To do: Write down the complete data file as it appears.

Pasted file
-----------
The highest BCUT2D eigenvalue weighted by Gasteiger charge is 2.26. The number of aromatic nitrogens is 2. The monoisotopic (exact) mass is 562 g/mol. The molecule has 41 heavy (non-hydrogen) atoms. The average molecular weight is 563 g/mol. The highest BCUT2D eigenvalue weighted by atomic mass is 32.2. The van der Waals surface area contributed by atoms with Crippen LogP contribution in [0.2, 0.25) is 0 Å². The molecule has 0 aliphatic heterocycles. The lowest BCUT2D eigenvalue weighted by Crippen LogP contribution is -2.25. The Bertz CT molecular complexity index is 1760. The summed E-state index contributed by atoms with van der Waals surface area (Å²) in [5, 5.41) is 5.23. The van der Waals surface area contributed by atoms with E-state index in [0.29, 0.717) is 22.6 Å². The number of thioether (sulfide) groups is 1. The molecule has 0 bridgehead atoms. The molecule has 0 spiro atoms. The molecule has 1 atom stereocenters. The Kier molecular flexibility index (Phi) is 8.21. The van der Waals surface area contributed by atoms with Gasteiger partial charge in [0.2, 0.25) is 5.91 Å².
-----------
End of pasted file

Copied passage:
The highest BCUT2D eigenvalue weighted by Gasteiger charge is 2.26. The number of aromatic nitrogens is 2. The monoisotopic (exact) mass is 562 g/mol. The molecule has 41 heavy (non-hydrogen) atoms. The average molecular weight is 563 g/mol. The highest BCUT2D eigenvalue weighted by atomic mass is 32.2. The van der Waals surface area contributed by atoms with Crippen LogP contribution in [0.2, 0.25) is 0 Å². The molecule has 0 aliphatic heterocycles. The lowest BCUT2D eigenvalue weighted by Crippen LogP contribution is -2.25. The Bertz CT molecular complexity index is 1760. The summed E-state index contributed by atoms with van der Waals surface area (Å²) in [5, 5.41) is 5.23. The van der Waals surface area contributed by atoms with E-state index in [0.29, 0.717) is 22.6 Å². The number of thioether (sulfide) groups is 1. The molecule has 0 bridgehead atoms. The molecule has 0 spiro atoms. The molecule has 1 atom stereocenters. The Kier molecular flexibility index (Phi) is 8.21. The van der Waals surface area contributed by atoms with Gasteiger partial charge in [0.2, 0.25) is 5.91 Å².